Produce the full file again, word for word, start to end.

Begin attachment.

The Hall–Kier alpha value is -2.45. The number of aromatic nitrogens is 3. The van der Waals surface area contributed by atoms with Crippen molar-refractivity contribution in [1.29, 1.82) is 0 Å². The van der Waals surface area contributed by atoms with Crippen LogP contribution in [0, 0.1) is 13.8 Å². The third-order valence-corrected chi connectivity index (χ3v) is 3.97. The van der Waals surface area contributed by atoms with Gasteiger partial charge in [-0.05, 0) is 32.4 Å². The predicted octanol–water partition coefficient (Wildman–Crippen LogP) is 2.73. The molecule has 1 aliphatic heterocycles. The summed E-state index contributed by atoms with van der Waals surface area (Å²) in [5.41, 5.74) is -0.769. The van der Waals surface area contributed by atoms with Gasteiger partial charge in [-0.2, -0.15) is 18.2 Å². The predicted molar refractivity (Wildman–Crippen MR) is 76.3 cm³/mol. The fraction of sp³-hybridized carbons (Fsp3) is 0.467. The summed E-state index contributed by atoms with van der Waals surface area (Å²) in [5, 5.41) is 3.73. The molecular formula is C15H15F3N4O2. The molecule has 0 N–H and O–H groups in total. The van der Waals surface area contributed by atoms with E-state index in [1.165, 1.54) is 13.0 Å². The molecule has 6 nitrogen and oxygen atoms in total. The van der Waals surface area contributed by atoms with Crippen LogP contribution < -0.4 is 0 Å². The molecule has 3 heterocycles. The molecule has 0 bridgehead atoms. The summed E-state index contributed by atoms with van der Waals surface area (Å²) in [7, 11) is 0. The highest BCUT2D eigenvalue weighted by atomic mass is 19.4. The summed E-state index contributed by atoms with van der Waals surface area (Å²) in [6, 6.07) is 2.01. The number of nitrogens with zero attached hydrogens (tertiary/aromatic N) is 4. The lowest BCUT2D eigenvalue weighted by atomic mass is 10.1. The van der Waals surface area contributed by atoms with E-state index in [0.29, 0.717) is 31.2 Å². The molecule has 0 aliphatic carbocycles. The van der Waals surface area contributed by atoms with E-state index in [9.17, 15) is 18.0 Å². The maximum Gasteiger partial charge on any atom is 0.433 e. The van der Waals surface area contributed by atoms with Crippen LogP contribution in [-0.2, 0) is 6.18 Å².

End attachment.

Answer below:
The Hall–Kier alpha value is -2.45. The number of aromatic nitrogens is 3. The van der Waals surface area contributed by atoms with Crippen molar-refractivity contribution in [1.29, 1.82) is 0 Å². The van der Waals surface area contributed by atoms with Crippen LogP contribution in [0, 0.1) is 13.8 Å². The third-order valence-corrected chi connectivity index (χ3v) is 3.97. The van der Waals surface area contributed by atoms with Gasteiger partial charge in [-0.05, 0) is 32.4 Å². The predicted octanol–water partition coefficient (Wildman–Crippen LogP) is 2.73. The molecule has 1 aliphatic heterocycles. The summed E-state index contributed by atoms with van der Waals surface area (Å²) in [5.41, 5.74) is -0.769. The van der Waals surface area contributed by atoms with Gasteiger partial charge in [-0.2, -0.15) is 18.2 Å². The predicted molar refractivity (Wildman–Crippen MR) is 76.3 cm³/mol. The fraction of sp³-hybridized carbons (Fsp3) is 0.467. The summed E-state index contributed by atoms with van der Waals surface area (Å²) in [5, 5.41) is 3.73. The molecular formula is C15H15F3N4O2. The molecule has 0 N–H and O–H groups in total. The van der Waals surface area contributed by atoms with E-state index in [1.165, 1.54) is 13.0 Å². The molecule has 6 nitrogen and oxygen atoms in total. The van der Waals surface area contributed by atoms with Crippen LogP contribution < -0.4 is 0 Å². The molecule has 3 heterocycles. The molecule has 0 bridgehead atoms. The summed E-state index contributed by atoms with van der Waals surface area (Å²) in [7, 11) is 0. The highest BCUT2D eigenvalue weighted by atomic mass is 19.4. The summed E-state index contributed by atoms with van der Waals surface area (Å²) in [6, 6.07) is 2.01. The number of nitrogens with zero attached hydrogens (tertiary/aromatic N) is 4. The lowest BCUT2D eigenvalue weighted by atomic mass is 10.1. The van der Waals surface area contributed by atoms with E-state index in [0.29, 0.717) is 31.2 Å². The molecule has 0 aliphatic carbocycles. The van der Waals surface area contributed by atoms with E-state index in [9.17, 15) is 18.0 Å². The maximum Gasteiger partial charge on any atom is 0.433 e. The van der Waals surface area contributed by atoms with Crippen LogP contribution in [-0.2, 0) is 6.18 Å².